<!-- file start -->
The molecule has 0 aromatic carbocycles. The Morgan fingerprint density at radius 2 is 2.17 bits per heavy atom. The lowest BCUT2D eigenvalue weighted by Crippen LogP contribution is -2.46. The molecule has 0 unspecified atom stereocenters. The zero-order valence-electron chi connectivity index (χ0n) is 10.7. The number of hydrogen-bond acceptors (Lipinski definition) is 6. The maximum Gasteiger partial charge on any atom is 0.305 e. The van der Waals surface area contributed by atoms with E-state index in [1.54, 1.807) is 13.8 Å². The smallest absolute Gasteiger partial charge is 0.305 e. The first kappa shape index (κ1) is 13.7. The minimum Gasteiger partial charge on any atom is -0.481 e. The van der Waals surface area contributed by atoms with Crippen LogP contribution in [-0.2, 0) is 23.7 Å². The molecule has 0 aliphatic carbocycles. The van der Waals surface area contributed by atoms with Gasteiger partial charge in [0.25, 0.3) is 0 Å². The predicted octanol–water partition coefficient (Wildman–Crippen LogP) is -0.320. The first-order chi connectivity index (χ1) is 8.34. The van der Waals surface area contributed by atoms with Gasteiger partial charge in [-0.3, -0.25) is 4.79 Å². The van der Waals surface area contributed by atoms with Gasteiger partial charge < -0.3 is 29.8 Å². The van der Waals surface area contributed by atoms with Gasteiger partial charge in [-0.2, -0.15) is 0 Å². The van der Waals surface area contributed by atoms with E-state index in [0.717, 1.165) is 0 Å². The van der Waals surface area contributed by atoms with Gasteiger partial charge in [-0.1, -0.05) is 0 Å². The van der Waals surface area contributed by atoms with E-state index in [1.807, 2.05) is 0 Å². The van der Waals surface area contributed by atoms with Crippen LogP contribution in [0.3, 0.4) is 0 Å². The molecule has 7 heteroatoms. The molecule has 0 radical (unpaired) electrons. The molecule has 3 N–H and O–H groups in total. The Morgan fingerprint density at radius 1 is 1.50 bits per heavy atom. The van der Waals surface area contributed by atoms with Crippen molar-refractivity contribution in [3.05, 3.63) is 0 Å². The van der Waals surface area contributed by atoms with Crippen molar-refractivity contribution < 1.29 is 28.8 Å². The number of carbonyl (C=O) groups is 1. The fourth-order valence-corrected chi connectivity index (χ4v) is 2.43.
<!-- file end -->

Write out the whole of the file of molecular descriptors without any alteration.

The molecule has 0 aromatic carbocycles. The Morgan fingerprint density at radius 2 is 2.17 bits per heavy atom. The lowest BCUT2D eigenvalue weighted by Crippen LogP contribution is -2.46. The molecule has 0 unspecified atom stereocenters. The zero-order valence-electron chi connectivity index (χ0n) is 10.7. The number of hydrogen-bond acceptors (Lipinski definition) is 6. The maximum Gasteiger partial charge on any atom is 0.305 e. The van der Waals surface area contributed by atoms with E-state index in [1.54, 1.807) is 13.8 Å². The smallest absolute Gasteiger partial charge is 0.305 e. The first kappa shape index (κ1) is 13.7. The minimum Gasteiger partial charge on any atom is -0.481 e. The van der Waals surface area contributed by atoms with Crippen LogP contribution in [-0.2, 0) is 23.7 Å². The molecule has 0 aliphatic carbocycles. The van der Waals surface area contributed by atoms with Gasteiger partial charge in [0.25, 0.3) is 0 Å². The predicted octanol–water partition coefficient (Wildman–Crippen LogP) is -0.320. The first-order chi connectivity index (χ1) is 8.34. The van der Waals surface area contributed by atoms with Gasteiger partial charge in [-0.3, -0.25) is 4.79 Å². The van der Waals surface area contributed by atoms with Gasteiger partial charge < -0.3 is 29.8 Å². The van der Waals surface area contributed by atoms with Gasteiger partial charge in [-0.2, -0.15) is 0 Å². The van der Waals surface area contributed by atoms with E-state index in [0.717, 1.165) is 0 Å². The van der Waals surface area contributed by atoms with Gasteiger partial charge in [-0.1, -0.05) is 0 Å². The van der Waals surface area contributed by atoms with E-state index in [1.807, 2.05) is 0 Å². The van der Waals surface area contributed by atoms with Crippen LogP contribution in [0.3, 0.4) is 0 Å². The molecule has 7 heteroatoms. The molecule has 0 radical (unpaired) electrons. The molecule has 3 N–H and O–H groups in total. The Morgan fingerprint density at radius 1 is 1.50 bits per heavy atom. The van der Waals surface area contributed by atoms with Crippen molar-refractivity contribution in [3.05, 3.63) is 0 Å². The van der Waals surface area contributed by atoms with Crippen molar-refractivity contribution < 1.29 is 28.8 Å². The number of carbonyl (C=O) groups is 1. The fourth-order valence-corrected chi connectivity index (χ4v) is 2.43.